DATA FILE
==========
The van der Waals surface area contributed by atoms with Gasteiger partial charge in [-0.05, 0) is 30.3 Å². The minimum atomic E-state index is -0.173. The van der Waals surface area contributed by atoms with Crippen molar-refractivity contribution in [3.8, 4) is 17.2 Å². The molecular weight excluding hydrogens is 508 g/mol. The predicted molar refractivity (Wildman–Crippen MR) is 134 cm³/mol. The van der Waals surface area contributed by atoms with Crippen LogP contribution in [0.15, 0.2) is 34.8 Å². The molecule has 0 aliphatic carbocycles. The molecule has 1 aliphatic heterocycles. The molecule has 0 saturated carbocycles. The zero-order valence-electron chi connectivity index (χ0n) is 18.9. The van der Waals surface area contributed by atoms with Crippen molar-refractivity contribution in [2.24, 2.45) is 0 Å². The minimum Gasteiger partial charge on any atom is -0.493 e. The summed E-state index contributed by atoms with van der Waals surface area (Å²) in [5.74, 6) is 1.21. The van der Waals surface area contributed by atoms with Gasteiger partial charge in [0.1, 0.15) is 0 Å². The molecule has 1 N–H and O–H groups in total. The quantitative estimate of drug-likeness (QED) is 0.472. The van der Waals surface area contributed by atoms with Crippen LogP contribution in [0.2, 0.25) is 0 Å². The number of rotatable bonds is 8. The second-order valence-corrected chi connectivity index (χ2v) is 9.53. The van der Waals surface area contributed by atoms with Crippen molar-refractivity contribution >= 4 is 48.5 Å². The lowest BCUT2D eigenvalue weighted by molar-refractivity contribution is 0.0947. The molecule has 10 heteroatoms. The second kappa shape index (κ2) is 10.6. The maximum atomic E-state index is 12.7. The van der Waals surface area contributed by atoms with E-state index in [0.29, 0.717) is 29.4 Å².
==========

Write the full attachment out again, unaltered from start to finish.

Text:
The van der Waals surface area contributed by atoms with Gasteiger partial charge in [-0.05, 0) is 30.3 Å². The minimum atomic E-state index is -0.173. The van der Waals surface area contributed by atoms with Crippen molar-refractivity contribution in [3.8, 4) is 17.2 Å². The molecular weight excluding hydrogens is 508 g/mol. The predicted molar refractivity (Wildman–Crippen MR) is 134 cm³/mol. The van der Waals surface area contributed by atoms with Crippen LogP contribution in [0.15, 0.2) is 34.8 Å². The molecule has 0 aliphatic carbocycles. The molecule has 1 aliphatic heterocycles. The molecule has 0 saturated carbocycles. The zero-order valence-electron chi connectivity index (χ0n) is 18.9. The van der Waals surface area contributed by atoms with Crippen molar-refractivity contribution in [2.24, 2.45) is 0 Å². The minimum Gasteiger partial charge on any atom is -0.493 e. The summed E-state index contributed by atoms with van der Waals surface area (Å²) in [5.74, 6) is 1.21. The van der Waals surface area contributed by atoms with Gasteiger partial charge in [0.1, 0.15) is 0 Å². The molecule has 1 N–H and O–H groups in total. The quantitative estimate of drug-likeness (QED) is 0.472. The van der Waals surface area contributed by atoms with Crippen LogP contribution in [0.2, 0.25) is 0 Å². The number of rotatable bonds is 8. The second-order valence-corrected chi connectivity index (χ2v) is 9.53. The van der Waals surface area contributed by atoms with Crippen molar-refractivity contribution >= 4 is 48.5 Å². The lowest BCUT2D eigenvalue weighted by molar-refractivity contribution is 0.0947. The molecule has 10 heteroatoms. The second kappa shape index (κ2) is 10.6. The maximum atomic E-state index is 12.7. The van der Waals surface area contributed by atoms with E-state index in [0.29, 0.717) is 29.4 Å².